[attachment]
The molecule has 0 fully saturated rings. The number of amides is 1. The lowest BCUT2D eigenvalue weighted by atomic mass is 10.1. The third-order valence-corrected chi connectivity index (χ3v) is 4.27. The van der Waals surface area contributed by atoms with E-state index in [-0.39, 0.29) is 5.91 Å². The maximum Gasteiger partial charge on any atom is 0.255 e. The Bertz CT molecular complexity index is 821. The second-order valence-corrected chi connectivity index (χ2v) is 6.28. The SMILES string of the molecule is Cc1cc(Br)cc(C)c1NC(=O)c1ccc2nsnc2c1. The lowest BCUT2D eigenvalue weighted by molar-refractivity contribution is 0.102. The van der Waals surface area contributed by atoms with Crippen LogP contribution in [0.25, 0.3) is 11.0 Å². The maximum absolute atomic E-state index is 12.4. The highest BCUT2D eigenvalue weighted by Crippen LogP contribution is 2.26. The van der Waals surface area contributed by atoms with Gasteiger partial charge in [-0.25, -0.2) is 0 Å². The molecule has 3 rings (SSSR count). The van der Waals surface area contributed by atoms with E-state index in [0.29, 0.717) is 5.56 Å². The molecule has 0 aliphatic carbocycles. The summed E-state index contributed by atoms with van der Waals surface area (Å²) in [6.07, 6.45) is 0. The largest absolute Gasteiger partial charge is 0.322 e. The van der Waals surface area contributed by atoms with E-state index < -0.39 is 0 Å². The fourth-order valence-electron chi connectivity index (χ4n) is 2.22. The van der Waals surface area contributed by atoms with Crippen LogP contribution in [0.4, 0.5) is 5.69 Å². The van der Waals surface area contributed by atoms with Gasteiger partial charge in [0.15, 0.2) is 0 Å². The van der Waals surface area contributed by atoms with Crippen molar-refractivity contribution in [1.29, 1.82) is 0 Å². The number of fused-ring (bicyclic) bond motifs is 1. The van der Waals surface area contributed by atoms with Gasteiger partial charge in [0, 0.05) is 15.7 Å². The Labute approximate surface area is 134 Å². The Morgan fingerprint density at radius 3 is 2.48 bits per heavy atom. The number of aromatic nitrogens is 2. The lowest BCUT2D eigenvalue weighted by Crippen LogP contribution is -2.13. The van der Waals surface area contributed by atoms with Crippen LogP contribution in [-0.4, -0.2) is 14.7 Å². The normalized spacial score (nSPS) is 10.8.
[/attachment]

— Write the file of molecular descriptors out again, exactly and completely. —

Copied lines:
The molecule has 0 fully saturated rings. The number of amides is 1. The lowest BCUT2D eigenvalue weighted by atomic mass is 10.1. The third-order valence-corrected chi connectivity index (χ3v) is 4.27. The van der Waals surface area contributed by atoms with E-state index in [-0.39, 0.29) is 5.91 Å². The maximum Gasteiger partial charge on any atom is 0.255 e. The Bertz CT molecular complexity index is 821. The second-order valence-corrected chi connectivity index (χ2v) is 6.28. The SMILES string of the molecule is Cc1cc(Br)cc(C)c1NC(=O)c1ccc2nsnc2c1. The lowest BCUT2D eigenvalue weighted by molar-refractivity contribution is 0.102. The van der Waals surface area contributed by atoms with Crippen LogP contribution in [0.25, 0.3) is 11.0 Å². The maximum absolute atomic E-state index is 12.4. The highest BCUT2D eigenvalue weighted by Crippen LogP contribution is 2.26. The van der Waals surface area contributed by atoms with Gasteiger partial charge in [-0.25, -0.2) is 0 Å². The molecule has 3 rings (SSSR count). The van der Waals surface area contributed by atoms with E-state index in [0.29, 0.717) is 5.56 Å². The molecule has 0 aliphatic carbocycles. The summed E-state index contributed by atoms with van der Waals surface area (Å²) in [6.07, 6.45) is 0. The largest absolute Gasteiger partial charge is 0.322 e. The van der Waals surface area contributed by atoms with E-state index < -0.39 is 0 Å². The fourth-order valence-electron chi connectivity index (χ4n) is 2.22. The van der Waals surface area contributed by atoms with Crippen LogP contribution in [0.4, 0.5) is 5.69 Å². The van der Waals surface area contributed by atoms with Gasteiger partial charge in [0.15, 0.2) is 0 Å². The van der Waals surface area contributed by atoms with Crippen molar-refractivity contribution in [1.29, 1.82) is 0 Å². The number of fused-ring (bicyclic) bond motifs is 1. The van der Waals surface area contributed by atoms with Gasteiger partial charge in [0, 0.05) is 15.7 Å². The Labute approximate surface area is 134 Å². The Morgan fingerprint density at radius 3 is 2.48 bits per heavy atom. The number of aromatic nitrogens is 2. The lowest BCUT2D eigenvalue weighted by Crippen LogP contribution is -2.13. The van der Waals surface area contributed by atoms with Crippen LogP contribution in [-0.4, -0.2) is 14.7 Å². The normalized spacial score (nSPS) is 10.8.